“You have been sentenced to the Curfew Tower Dungeon. For being an un-baptised heathen!”
This latest exhibition by Manchester-based un-baptised heathen Richard Shields is the result of his recent IMPOSE|LIFT residency at the Curfew Tower in the town of Cushendall, Northern Ireland, curated by The Penthouse and hosted by Bill Drummond. Drawing inspiration from the socio-political situation in the surrounding area, the work is based on a re-imagining of Irish history, an ‘Alternative Ulster’ where art movements rather than religious factions are at the centre of the troubles.
Essential to this exhibition is the narrative of Shields’ feature length film ‘The Birth Of The EVF And The Initiation’ (2018) which documents the story of Shield’s semi-autobiographical character ‘The Founder’ who was sentenced to the Curfew Tower Dungeon for being neither catholic nor protestant – ‘an un-baptised heathen’. Whilst Shields does explore issues surrounding the fractious history of his country, he doesn’t do this in aid of any political message but rather uses references to history to convey a broader message about the value of art and the importance of resolution. Or in other words a progressive outlook through which regrets may be resolved.
One of the key objections to Catholicism during the reformation was the perceived opulence and excess of the renaissance art in which the Church was investing. The Protestants seeing themselves as progressive modernists were uninterested in such luxuries. The ‘Esoteric Volunteer Force’ was set up in order to reconcile these two conflicting points of view. A play on Irish paramilitary and masonic-style fraternities (perhaps taking its name from the Ulster Volunteer Force or U.V.F) the E.V.F is described by its founder as “A non-religious art organisation offering a progressive outlook with renaissance sympathies.” *
Initiation into the E.V.F involves writing a regret on a piece of slate which is then wiped clean. This clean slate emerges as the dominant metaphor of the exhibition, and the key element around which the work operates. In the film we see The Founder attempting to ceremonially resolve the regrets of those being initiated. His role becomes much like that of a priest, offering the clean slate as a kind of secular absolution.
The exhibition itself is a kind of museum of objects connected to the performance. There is a peat briquette ‘Imposto’ (2017) (used like coal on home fires in the local area) which is in fact sculpted out of clay and painted in acrylic, mirroring the false beach stone in ‘Between A Rock And A Hard Face’ (2017) which, on close inspection, is in fact a distorted portrait of The Founder mixed in with actual beach stones and driftwood. Elsewhere, an image of the mask worn by The Founder is painted onto a tiny piece of slate entitled ‘Face Yer Slate’ (2017). All of these objects were used as prompts in the making of the film to influence the audience’s thought process prior to initiation.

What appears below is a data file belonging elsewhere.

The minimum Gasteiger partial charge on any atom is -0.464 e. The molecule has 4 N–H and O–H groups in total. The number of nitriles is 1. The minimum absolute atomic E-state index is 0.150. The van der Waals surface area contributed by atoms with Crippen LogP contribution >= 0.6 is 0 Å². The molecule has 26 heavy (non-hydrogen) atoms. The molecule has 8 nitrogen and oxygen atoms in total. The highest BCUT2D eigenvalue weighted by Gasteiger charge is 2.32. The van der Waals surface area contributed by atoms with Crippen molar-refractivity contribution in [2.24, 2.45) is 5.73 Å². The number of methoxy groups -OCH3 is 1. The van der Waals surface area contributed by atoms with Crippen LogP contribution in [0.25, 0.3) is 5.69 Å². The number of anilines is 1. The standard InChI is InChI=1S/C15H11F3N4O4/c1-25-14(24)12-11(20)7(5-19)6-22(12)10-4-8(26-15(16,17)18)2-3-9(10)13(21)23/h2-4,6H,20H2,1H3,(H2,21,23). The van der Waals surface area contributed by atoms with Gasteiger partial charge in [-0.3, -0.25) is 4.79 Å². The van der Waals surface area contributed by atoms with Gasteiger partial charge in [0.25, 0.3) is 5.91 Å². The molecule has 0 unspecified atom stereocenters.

The resultant film works in a very similar way to induce reflective thinking on the part of the viewer. The several initiations shown allow ample time and stimulus for contemplation. On leaving the screening room the slate painted into the mural ‘Shrine On The Esoteric Volunteer Force’ (2018) (along with accompanying instructions) then invites the viewer to initiate themselves into the E.V.F. To join a (semi) fictional movement using art as a tool for the resolution of personal regrets.
In light of this, the outstanding feature of The Future Is Bright The Past Is Colourful is without a doubt the potential for imaginative engagement. It is of course debateable whether the definitive experience of this work would be the live performance in Cushendall (i.e. the making of the film) or its subsequent incarnation and film screening at Paradise Works. But in any case the concept of the clean slate, and a paramilitary arts organisation with a progressive outlook remain not only witty interpretations of Irish history but enduring ideas in their own right.
*quote taken from ‘Alternative Ulster’ (2018).
The Future Is Bright, The Past Is Colourful, Paradise Works, Salford.
12 July – 8 August 2018.
Robbie di Vito is an artist, writer and fully-fledged member of the E.V.F based in Lancashire.